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Alyssa Milano Is So 'Obsessed' With Anonymous She Wrote A Comic Book About Them

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Alyssa Milano is releasing a comic book called "Hacktivist" (Photo by Jason Merritt/Getty Images)
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Alyssa Milano is a busy woman. Aside from shooting two TV shows, running a clothing line, being involved in humanitarian efforts and being a mother to a 2-year-old, she's releasing a comic book.

Yes, Milano has now crossed over into the graphic-novel world.

The former Charmed actress, who's been in the celebrity business since she was a child (remember Who's The Boss?), is releasing the first issue of her comic book, Hacktivist on Archaia Entertainment/Boom! Studios. She's even doing an old fashioned comic-book signing at Collector's Paradise in Pasadena on Jan. 24 for her L.A. release party.

Hacktivist follows characters Ed Hiccox and Nate Graft as the co-founders of a fictional social media networking company called YourLife, who just also happen to be the leaders of the largest hacking group in the world, sve_Urs3lf. Think Twitter-meets-Anonymous.

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Milano came up with this concept two years ago and is the driving force behind the plot. Her team includes artist Marcus To (who is the monthly Batwing artist for DC Comics) and writers Jackson Lanzing and Collin Kelly. They've already finished writing four issues.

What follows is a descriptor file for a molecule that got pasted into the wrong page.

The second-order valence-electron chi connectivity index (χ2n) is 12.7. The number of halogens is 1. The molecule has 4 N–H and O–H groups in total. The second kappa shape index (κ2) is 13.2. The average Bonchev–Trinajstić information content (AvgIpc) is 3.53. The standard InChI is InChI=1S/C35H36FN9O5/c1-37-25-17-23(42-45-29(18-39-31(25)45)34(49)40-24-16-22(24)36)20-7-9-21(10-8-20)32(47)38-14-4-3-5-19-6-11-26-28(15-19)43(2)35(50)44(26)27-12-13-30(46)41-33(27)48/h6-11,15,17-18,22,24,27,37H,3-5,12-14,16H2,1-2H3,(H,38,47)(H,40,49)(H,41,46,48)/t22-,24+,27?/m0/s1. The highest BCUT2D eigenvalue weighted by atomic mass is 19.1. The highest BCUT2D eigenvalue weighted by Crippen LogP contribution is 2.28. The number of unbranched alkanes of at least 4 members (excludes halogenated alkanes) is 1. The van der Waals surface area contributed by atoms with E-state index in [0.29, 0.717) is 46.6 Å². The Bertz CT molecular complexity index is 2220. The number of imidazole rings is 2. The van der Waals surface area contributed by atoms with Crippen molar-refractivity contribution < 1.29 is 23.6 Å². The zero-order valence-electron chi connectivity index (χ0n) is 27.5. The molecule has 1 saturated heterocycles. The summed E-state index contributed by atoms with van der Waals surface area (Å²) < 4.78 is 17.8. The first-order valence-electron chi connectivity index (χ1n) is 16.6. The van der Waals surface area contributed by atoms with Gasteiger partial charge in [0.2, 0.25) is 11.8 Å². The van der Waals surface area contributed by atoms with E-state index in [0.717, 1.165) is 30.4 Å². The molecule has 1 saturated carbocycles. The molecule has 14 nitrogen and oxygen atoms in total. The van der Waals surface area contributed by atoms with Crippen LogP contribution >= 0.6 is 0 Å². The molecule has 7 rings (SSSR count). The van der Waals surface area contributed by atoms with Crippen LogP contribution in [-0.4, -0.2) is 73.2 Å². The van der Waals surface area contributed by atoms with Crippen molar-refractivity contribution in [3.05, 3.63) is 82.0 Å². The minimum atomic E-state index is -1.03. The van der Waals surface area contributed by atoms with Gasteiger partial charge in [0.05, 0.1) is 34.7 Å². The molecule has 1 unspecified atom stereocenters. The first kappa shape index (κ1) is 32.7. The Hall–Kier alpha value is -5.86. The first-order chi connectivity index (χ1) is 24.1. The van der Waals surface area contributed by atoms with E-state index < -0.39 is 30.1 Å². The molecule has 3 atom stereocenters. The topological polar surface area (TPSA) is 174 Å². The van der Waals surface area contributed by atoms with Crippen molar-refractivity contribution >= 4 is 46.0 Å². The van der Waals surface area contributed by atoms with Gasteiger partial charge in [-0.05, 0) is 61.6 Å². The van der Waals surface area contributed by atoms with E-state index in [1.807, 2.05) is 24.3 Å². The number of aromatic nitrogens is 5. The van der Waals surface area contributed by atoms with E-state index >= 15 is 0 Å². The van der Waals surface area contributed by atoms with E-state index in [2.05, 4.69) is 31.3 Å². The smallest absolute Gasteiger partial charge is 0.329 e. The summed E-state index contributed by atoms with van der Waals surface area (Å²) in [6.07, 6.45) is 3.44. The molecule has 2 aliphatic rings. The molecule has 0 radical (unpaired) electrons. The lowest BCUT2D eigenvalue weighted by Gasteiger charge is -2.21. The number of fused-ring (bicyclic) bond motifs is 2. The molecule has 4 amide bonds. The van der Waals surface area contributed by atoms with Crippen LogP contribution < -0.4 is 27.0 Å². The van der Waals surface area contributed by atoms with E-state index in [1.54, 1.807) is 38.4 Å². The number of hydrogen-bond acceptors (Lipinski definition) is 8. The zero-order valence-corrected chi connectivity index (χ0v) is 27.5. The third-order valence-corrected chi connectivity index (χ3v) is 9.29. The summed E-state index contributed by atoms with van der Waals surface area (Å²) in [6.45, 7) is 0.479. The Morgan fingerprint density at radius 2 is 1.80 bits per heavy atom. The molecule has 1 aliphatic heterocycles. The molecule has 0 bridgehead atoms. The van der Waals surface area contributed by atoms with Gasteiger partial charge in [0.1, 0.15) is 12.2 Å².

"I became obsessed with the role social media was playing in social issues throughout the world and how it was being used as a tool to get people motivated and basically organize for these protests all over the world," Milano tells LAist. "I then became obsessed with Anonymous and what they were doing and how hacking seemed to be its own type of warfare—sort of the freedom movement of the computer world where they were really trying to do what they could possibly do to make the world a better place in their view."

She came up with the idea for the book by asking: what if Anonymous was really just one guy using the group as a front? He would have to be a coder, well-read on social issues, compassionate and passionate about social topics. Milano decided the leader would be based on Twitter founder Jack Dorsey; he also happens to be a real-life friend of her family.

"[Hacktivist is a] time stamp of where we are, not only the role computers and social networking play in our daily world, but also in the big global scheme of things," she says.

Milano is a fan of graphic novels and was surrounded by them growing up since her brother, who is 10 years younger than her, is such a huge fan of the medium. She felt that a comic book would be the best vehicle to tell the story for Hacktivist since she has "no boundaries" that she otherwise would face with TV and film.

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You can browse the first few pages of Hackivist here: